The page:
The struggling life of a farmer

Sometimes even working the land and developing a  plantation is not enough to cope with every day struggles.

For 53-year-old farmer and father, Luaiufi Ropati, from the village of Vaitele fou, his peanut plantation and vegetable garden do not earn him that much to support his family. 

Mr. Ropati is a father of seven. Two of his children live in the United States of America, while five still live in Samoa.

He believes the price of products is ridiculously expensive. 

“I think the life we have now in Samoa is a tough one because the cost of living is really high at the moment,” he said.

“Everything is so expensive compared to the money most people earn.

“I think most people are going back to work on their plantations to support their families.”

Mr. Ropati said the biggest problem at home is the lack of money.

“My peanut plantation and vegetable gardens is the only thing that supports our family right now.

“My two daughters living here in Samoa have married and their husbands are the ones working.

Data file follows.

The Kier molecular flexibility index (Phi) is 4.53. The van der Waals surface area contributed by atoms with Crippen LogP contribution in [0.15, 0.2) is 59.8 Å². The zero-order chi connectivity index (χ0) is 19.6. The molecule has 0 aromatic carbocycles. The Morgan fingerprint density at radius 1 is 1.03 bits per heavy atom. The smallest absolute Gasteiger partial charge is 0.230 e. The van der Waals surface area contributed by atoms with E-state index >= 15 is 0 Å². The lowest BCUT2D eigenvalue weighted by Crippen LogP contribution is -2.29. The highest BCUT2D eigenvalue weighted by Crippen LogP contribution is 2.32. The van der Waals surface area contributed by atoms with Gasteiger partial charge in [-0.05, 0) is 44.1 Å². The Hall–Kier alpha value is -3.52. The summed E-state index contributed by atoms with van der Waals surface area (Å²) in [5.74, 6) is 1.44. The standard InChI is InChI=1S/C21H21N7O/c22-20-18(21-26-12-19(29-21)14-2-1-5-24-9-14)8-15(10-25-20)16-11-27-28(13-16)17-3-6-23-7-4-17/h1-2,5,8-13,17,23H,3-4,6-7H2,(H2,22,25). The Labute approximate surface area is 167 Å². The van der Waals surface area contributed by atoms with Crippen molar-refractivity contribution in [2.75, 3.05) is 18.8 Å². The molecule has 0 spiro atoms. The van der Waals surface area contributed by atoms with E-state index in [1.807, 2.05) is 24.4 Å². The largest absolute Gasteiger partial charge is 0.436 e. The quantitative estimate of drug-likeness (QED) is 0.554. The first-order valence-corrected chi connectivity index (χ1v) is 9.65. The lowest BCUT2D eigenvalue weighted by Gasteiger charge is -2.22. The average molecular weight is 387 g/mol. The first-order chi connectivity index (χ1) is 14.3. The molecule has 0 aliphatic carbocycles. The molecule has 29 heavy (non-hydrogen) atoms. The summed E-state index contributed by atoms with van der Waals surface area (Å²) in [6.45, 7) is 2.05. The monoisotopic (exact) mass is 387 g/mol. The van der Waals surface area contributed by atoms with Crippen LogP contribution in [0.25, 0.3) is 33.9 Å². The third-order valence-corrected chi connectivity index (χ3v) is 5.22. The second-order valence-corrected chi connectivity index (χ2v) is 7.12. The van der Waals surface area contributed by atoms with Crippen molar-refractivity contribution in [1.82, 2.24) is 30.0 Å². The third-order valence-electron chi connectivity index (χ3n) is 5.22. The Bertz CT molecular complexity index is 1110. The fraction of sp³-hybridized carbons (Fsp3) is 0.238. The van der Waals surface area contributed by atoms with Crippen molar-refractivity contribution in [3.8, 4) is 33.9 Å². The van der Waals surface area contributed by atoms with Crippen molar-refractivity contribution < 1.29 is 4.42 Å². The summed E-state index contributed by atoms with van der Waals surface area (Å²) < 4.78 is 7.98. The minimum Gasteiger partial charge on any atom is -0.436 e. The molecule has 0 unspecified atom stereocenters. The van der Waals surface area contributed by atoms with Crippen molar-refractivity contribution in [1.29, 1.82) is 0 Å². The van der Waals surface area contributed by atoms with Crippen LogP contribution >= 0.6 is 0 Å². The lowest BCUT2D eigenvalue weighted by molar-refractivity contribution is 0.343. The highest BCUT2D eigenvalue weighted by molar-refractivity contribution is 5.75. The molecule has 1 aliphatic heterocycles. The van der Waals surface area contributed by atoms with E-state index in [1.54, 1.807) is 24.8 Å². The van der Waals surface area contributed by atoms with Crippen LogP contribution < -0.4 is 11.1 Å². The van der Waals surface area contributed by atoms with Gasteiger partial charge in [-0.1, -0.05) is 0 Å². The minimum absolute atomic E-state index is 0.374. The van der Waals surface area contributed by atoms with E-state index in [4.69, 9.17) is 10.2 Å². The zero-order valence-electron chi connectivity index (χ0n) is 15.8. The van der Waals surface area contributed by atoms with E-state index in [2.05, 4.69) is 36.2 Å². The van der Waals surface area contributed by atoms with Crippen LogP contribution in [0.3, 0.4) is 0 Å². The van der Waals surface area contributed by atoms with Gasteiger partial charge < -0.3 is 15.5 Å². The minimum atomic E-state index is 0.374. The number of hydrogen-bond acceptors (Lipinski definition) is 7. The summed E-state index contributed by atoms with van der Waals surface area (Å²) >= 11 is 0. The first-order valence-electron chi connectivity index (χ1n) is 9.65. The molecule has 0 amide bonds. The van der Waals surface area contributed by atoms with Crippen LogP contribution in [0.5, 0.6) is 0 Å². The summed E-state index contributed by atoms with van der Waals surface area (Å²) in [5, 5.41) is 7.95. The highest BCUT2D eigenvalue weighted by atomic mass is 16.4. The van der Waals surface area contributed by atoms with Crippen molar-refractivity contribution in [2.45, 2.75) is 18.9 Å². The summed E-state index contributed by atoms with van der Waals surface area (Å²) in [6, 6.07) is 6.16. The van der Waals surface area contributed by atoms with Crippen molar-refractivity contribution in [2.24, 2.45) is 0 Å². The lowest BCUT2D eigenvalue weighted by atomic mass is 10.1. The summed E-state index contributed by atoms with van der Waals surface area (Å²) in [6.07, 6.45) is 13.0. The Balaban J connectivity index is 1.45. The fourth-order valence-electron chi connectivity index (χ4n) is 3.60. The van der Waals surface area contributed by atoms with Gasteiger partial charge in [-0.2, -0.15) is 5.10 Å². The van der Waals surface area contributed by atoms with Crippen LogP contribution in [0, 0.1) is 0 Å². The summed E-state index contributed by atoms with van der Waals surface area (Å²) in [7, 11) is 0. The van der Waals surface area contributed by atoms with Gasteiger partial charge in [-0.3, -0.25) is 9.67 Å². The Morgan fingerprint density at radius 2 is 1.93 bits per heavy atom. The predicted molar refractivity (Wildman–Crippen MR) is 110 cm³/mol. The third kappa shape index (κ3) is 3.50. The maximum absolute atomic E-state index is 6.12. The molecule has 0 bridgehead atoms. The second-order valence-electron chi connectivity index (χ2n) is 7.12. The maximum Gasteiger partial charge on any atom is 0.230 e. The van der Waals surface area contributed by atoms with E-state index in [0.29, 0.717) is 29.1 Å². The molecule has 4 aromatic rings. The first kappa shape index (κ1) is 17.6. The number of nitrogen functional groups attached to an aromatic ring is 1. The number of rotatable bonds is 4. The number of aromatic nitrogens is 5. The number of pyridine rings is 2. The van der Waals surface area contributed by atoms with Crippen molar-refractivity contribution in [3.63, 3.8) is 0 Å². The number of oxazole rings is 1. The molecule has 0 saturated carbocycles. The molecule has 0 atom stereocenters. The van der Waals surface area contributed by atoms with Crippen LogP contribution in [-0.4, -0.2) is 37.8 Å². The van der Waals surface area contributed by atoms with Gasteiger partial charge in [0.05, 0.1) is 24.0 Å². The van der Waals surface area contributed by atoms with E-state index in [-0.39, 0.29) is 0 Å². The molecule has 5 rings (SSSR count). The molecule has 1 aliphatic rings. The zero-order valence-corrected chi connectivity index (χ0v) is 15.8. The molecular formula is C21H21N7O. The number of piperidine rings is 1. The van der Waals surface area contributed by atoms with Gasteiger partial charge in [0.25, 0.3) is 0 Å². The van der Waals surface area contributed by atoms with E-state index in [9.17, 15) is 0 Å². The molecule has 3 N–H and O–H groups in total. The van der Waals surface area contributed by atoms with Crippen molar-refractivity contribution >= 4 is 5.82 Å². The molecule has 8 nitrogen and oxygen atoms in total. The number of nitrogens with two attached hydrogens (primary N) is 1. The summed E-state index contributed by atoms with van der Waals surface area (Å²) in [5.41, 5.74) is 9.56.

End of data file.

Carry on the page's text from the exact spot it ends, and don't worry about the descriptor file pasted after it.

“I don’t rely on their husbands for money because I know they have to support their small families too, but I just rely on my peanut plantation and vegetable garden for me and my wife, and younger kids.

 “I don’t earn that much from my peanut plantation, but whatever amount I’ll get I will be happy and grateful.

“It depends on how much I sell then that will be the amount I get, but usually for a week I get $150.”

Mr. Ropati adds the weather has recently been good for his crops.

 “The weather contributes to my plantation, so the more rainfall, the better harvest I will get.”

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